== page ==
As any driver knows, putting a new set of tires on an automobile requires the use of a tire iron. Essentially a metal device that is used to both remove the nuts that hold the wheel in place as well as separate the tire from the rim, tire irons are part of the standard tools that just about every auto mechanic keeps handy for use. Here is some information about tire irons, and how to use them properly.
In the age before tubeless tires, tire irons were a set of two metal bars that were used to remove a tire from the rim without damaging the inner tube. One end would include a tapered end, while the other would feature a lug wrench for removing the lugs that hold the tires in place on the vehicle. After loosening the lug nuts, the car could be safely lifted using a car jack. One of the tire irons would be used to slide in between the edge of the tire and the rim. Once in place, the second would be used to work around the perimeter of the rim, popping the tire up and over the edge. Once the tire was popped clear of the rim, it was relatively to remove the old one, and then replace the tire with a spare.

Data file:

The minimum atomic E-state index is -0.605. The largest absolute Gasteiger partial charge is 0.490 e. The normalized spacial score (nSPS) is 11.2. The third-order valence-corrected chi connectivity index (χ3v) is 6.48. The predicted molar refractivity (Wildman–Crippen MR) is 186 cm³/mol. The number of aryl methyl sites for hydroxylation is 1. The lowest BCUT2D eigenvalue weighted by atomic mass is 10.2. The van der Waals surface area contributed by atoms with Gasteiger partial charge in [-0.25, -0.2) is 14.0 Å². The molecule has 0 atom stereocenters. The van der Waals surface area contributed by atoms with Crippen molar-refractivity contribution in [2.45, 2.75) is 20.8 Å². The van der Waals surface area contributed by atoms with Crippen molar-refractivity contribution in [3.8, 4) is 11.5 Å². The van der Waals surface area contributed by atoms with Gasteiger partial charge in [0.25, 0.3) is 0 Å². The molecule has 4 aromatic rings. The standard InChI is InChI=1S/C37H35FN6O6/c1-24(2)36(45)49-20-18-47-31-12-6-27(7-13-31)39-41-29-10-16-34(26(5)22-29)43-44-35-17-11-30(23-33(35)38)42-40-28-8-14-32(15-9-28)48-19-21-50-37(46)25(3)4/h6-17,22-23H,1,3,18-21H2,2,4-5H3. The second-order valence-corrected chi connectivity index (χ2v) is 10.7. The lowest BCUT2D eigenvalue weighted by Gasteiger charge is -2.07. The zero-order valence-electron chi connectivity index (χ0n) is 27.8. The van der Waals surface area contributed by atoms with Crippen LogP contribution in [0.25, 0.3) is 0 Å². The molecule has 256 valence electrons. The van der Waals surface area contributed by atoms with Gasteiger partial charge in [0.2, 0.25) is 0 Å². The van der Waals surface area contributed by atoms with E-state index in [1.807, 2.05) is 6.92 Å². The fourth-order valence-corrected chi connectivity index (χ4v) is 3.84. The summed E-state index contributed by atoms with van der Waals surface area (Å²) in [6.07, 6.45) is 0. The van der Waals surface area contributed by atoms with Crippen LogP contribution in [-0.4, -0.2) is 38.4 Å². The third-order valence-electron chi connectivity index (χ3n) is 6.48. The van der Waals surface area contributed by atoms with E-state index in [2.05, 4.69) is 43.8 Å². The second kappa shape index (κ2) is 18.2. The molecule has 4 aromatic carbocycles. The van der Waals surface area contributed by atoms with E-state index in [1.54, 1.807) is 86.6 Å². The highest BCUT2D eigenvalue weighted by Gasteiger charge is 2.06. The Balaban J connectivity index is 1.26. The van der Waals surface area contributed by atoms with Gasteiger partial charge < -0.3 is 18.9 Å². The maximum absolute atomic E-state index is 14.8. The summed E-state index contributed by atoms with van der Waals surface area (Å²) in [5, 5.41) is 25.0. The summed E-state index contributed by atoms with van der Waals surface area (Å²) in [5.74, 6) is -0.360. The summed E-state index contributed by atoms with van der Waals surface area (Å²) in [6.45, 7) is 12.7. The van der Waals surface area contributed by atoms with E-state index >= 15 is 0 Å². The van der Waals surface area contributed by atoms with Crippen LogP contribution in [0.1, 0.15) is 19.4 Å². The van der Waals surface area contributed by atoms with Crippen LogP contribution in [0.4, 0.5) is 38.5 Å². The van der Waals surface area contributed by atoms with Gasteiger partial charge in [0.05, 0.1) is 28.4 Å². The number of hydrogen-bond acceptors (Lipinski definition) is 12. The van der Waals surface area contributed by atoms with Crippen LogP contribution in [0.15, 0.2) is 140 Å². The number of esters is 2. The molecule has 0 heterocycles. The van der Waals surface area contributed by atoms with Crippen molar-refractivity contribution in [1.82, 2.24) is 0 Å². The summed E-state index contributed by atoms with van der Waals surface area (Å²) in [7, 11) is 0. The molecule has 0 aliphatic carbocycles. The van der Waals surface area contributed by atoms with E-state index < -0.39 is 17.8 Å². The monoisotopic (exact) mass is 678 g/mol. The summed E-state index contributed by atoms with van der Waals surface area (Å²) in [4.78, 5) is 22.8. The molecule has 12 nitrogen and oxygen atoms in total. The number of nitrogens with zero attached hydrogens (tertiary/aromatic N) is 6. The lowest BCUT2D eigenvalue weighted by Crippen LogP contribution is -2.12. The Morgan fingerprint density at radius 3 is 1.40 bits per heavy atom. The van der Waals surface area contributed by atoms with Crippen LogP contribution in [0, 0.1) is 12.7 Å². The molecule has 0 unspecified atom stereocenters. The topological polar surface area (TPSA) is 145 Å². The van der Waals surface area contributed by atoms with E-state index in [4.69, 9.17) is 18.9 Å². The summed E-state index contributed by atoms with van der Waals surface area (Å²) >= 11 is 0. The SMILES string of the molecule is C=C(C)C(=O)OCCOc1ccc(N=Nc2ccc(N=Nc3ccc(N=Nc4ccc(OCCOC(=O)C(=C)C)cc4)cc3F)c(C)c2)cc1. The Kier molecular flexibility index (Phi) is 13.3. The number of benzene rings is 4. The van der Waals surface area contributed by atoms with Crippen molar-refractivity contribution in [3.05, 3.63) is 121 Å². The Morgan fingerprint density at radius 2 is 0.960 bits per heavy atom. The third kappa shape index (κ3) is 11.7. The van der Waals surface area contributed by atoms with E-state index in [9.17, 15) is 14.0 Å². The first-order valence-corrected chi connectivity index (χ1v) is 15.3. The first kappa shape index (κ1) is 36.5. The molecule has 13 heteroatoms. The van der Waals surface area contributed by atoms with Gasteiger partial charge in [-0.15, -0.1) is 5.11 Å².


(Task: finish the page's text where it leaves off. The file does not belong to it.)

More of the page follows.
While tire irons are no longer used on the road to change tires, many auto repair shops continue to use them when replacing older tires with new ones. The process is basically the same as in years past. The car is elevated and the lug nuts loosened and removed, allowing the tire and rim to be removed from the vehicle. The tire is then locked into place on a tire platform, where the tire irons are used to remove the old tire from the rim. Once the new tire is placed around the rim, the tire iron is used to move the edges of the tire back into place around the rim, and the tire is inflated. At that point, the tires and rims can be placed back on the wheels of the car, and secured with the lug nuts.
Many people refer to the devices that come as standard equipment on most cars as tire irons. However, those devices are more properly referred to as lug wrenches. Generally, the general public makes little distinction between the two implements, so it is not uncommon to hear that someone changed out flat tires on a vehicle using a tire iron.